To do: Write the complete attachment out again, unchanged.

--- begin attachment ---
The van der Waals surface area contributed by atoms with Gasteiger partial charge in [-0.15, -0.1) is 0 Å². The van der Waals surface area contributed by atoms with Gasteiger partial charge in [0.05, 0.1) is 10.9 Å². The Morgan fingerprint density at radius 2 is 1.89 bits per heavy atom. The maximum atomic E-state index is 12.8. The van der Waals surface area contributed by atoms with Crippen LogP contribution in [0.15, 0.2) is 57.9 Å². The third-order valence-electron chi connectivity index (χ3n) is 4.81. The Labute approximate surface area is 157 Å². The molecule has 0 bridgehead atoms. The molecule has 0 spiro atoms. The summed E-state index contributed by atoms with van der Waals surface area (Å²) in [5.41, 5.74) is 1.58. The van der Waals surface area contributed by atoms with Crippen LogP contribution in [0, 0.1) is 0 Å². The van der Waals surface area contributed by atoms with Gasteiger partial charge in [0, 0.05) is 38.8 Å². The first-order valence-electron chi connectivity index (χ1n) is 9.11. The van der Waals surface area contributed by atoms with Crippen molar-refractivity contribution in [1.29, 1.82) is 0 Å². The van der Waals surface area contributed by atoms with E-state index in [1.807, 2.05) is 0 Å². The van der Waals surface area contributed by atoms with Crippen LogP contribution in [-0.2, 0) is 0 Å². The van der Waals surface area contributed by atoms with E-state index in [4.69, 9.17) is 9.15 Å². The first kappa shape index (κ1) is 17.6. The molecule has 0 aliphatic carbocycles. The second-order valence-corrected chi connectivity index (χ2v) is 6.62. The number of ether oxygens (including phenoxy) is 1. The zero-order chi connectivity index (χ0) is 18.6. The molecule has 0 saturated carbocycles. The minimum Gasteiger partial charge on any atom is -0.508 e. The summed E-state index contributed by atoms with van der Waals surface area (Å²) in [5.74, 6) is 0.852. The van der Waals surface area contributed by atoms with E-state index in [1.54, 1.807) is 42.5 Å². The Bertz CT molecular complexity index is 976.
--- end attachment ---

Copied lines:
The van der Waals surface area contributed by atoms with Gasteiger partial charge in [-0.15, -0.1) is 0 Å². The van der Waals surface area contributed by atoms with Gasteiger partial charge in [0.05, 0.1) is 10.9 Å². The Morgan fingerprint density at radius 2 is 1.89 bits per heavy atom. The maximum atomic E-state index is 12.8. The van der Waals surface area contributed by atoms with Crippen LogP contribution in [0.15, 0.2) is 57.9 Å². The third-order valence-electron chi connectivity index (χ3n) is 4.81. The Labute approximate surface area is 157 Å². The molecule has 0 bridgehead atoms. The molecule has 0 spiro atoms. The summed E-state index contributed by atoms with van der Waals surface area (Å²) in [5.41, 5.74) is 1.58. The van der Waals surface area contributed by atoms with Crippen LogP contribution in [0, 0.1) is 0 Å². The van der Waals surface area contributed by atoms with Gasteiger partial charge in [0, 0.05) is 38.8 Å². The first-order valence-electron chi connectivity index (χ1n) is 9.11. The van der Waals surface area contributed by atoms with Crippen molar-refractivity contribution in [1.29, 1.82) is 0 Å². The van der Waals surface area contributed by atoms with E-state index in [1.807, 2.05) is 0 Å². The van der Waals surface area contributed by atoms with Crippen LogP contribution in [-0.2, 0) is 0 Å². The van der Waals surface area contributed by atoms with E-state index in [4.69, 9.17) is 9.15 Å². The first kappa shape index (κ1) is 17.6. The molecule has 0 aliphatic carbocycles. The second-order valence-corrected chi connectivity index (χ2v) is 6.62. The number of ether oxygens (including phenoxy) is 1. The zero-order chi connectivity index (χ0) is 18.6. The molecule has 0 saturated carbocycles. The minimum Gasteiger partial charge on any atom is -0.508 e. The summed E-state index contributed by atoms with van der Waals surface area (Å²) in [5.74, 6) is 0.852. The van der Waals surface area contributed by atoms with E-state index in [1.54, 1.807) is 42.5 Å². The Bertz CT molecular complexity index is 976.